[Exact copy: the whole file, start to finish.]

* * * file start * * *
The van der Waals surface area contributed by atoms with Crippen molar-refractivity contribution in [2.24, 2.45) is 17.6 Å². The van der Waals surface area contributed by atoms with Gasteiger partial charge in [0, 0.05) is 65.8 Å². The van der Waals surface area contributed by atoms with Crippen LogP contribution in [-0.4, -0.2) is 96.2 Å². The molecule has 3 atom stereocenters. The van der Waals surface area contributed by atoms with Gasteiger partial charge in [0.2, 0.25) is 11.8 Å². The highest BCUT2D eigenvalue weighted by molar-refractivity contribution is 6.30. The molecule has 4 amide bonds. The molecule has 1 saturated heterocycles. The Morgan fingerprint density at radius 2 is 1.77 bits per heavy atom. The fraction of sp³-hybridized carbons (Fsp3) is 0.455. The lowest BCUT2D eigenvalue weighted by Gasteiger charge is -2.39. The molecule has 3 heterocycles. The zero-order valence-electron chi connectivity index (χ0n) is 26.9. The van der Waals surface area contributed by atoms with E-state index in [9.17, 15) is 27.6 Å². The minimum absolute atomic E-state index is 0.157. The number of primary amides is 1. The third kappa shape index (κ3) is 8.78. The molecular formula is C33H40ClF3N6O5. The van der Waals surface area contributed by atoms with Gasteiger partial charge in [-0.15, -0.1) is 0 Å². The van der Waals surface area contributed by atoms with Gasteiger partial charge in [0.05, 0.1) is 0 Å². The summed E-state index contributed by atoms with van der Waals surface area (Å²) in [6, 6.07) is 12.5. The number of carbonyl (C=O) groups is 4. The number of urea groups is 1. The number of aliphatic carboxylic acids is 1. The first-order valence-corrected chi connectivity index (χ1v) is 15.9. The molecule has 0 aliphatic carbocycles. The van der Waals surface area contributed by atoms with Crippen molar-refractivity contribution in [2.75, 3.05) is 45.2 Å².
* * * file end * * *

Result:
The van der Waals surface area contributed by atoms with Crippen molar-refractivity contribution in [2.24, 2.45) is 17.6 Å². The van der Waals surface area contributed by atoms with Gasteiger partial charge in [0, 0.05) is 65.8 Å². The van der Waals surface area contributed by atoms with Crippen LogP contribution in [-0.4, -0.2) is 96.2 Å². The molecule has 3 atom stereocenters. The van der Waals surface area contributed by atoms with Gasteiger partial charge in [0.2, 0.25) is 11.8 Å². The highest BCUT2D eigenvalue weighted by molar-refractivity contribution is 6.30. The molecule has 4 amide bonds. The molecule has 1 saturated heterocycles. The Morgan fingerprint density at radius 2 is 1.77 bits per heavy atom. The fraction of sp³-hybridized carbons (Fsp3) is 0.455. The lowest BCUT2D eigenvalue weighted by Gasteiger charge is -2.39. The molecule has 3 heterocycles. The zero-order valence-electron chi connectivity index (χ0n) is 26.9. The van der Waals surface area contributed by atoms with E-state index in [9.17, 15) is 27.6 Å². The minimum absolute atomic E-state index is 0.157. The number of primary amides is 1. The third kappa shape index (κ3) is 8.78. The molecular formula is C33H40ClF3N6O5. The van der Waals surface area contributed by atoms with Gasteiger partial charge in [-0.15, -0.1) is 0 Å². The van der Waals surface area contributed by atoms with Gasteiger partial charge in [0.05, 0.1) is 0 Å². The summed E-state index contributed by atoms with van der Waals surface area (Å²) in [6, 6.07) is 12.5. The number of carbonyl (C=O) groups is 4. The number of urea groups is 1. The number of aliphatic carboxylic acids is 1. The first-order valence-corrected chi connectivity index (χ1v) is 15.9. The molecule has 0 aliphatic carbocycles. The van der Waals surface area contributed by atoms with Crippen molar-refractivity contribution in [2.75, 3.05) is 45.2 Å².